Facebook's "echo chamber" is your fault

Far from an echo chamber of reinforcing beliefs, your Facebook newsfeed is actually a hotbed of controversy: if it's not, Facebook argues, you've only yourself to blame. Much has been made of the ever-evolving algorithms that control which stories you see when you log into Facebook, including accusations that users are being fed a diet of shared articles that only ever support rather than challenge their pre-existing opinions. Instead, the social site's own research indicates, there's already a fair chance contrasting content is being served up, you just might be too overloaded to look at it.

According to Facebook's data, gathered in the six months between July 2014 and January 2015, on average 23-percent of a user's friends claim an opposing political ideology.

Facebook's research team then looked at what news articles were being shared, and classified those articles by whether they skewed along ideological lines. 28.5-percent of what people see in their newsfeed is actually across their ideological lines, it was found, and in fact almost a quarter of what people click on fits that criteria too.

While the research did suggest some clustering takes place of those with similar opinions and beliefs, that's not to say there's no exposure to contrasting views. The question is how far down the page you scroll.

"News Feed shows you all of the content shared by your friends, but the most relevant content is shown first," Facebook's team of Eytan Bakshy,Solomon Messing, and Lada Adamic writes. "Exactly what stories people click on depends on how often they use Facebook, how far down they scroll in the News Feed, and the choices they make about what to read."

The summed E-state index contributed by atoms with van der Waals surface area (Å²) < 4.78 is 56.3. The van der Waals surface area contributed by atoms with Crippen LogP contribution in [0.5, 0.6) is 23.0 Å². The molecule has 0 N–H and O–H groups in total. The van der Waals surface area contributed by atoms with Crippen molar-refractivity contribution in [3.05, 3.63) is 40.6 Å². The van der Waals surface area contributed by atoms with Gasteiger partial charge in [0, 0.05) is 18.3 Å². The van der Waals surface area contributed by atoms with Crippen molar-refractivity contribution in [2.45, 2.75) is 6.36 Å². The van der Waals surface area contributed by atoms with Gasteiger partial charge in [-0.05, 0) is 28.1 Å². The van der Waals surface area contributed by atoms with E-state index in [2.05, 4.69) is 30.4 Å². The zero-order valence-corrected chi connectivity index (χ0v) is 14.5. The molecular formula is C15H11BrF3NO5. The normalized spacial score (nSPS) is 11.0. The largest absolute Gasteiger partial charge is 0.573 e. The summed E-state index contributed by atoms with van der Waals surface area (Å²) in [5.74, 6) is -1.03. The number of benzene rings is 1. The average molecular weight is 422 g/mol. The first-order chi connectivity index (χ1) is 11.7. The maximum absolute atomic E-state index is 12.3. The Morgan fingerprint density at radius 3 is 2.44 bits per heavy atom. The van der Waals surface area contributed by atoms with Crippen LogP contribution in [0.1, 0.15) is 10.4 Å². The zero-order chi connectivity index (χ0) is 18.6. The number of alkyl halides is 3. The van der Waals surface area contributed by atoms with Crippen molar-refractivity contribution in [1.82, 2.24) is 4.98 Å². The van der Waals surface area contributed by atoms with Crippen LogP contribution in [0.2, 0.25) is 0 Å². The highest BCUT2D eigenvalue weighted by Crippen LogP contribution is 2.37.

So, depending on how long you spend scrolling, you're probably going to be less exposed to the articles that Facebook believes you're less likely to click on. Crunching the numbers, the site calculated users are 5-8 percent less likely to see countervailing articles shared by their friends, depending on their political identification.

In fact, liberals were less likely to see articles that challenge their beliefs than conservatives, Facebook's team says.

"The composition of our social networks is the most important factor affecting the mix of content encountered on social media with individual choice also playing a large role," is Facebook's conclusion, arguing that in fact newsfeed's ranking algorithm is a relatively small contributor to what you're exposed to.

Of course, if you're really interested in seeing all the election, religion, and other arguments going on, you can just click over to the "Most Recent" view and see everything.

SOURCE Facebook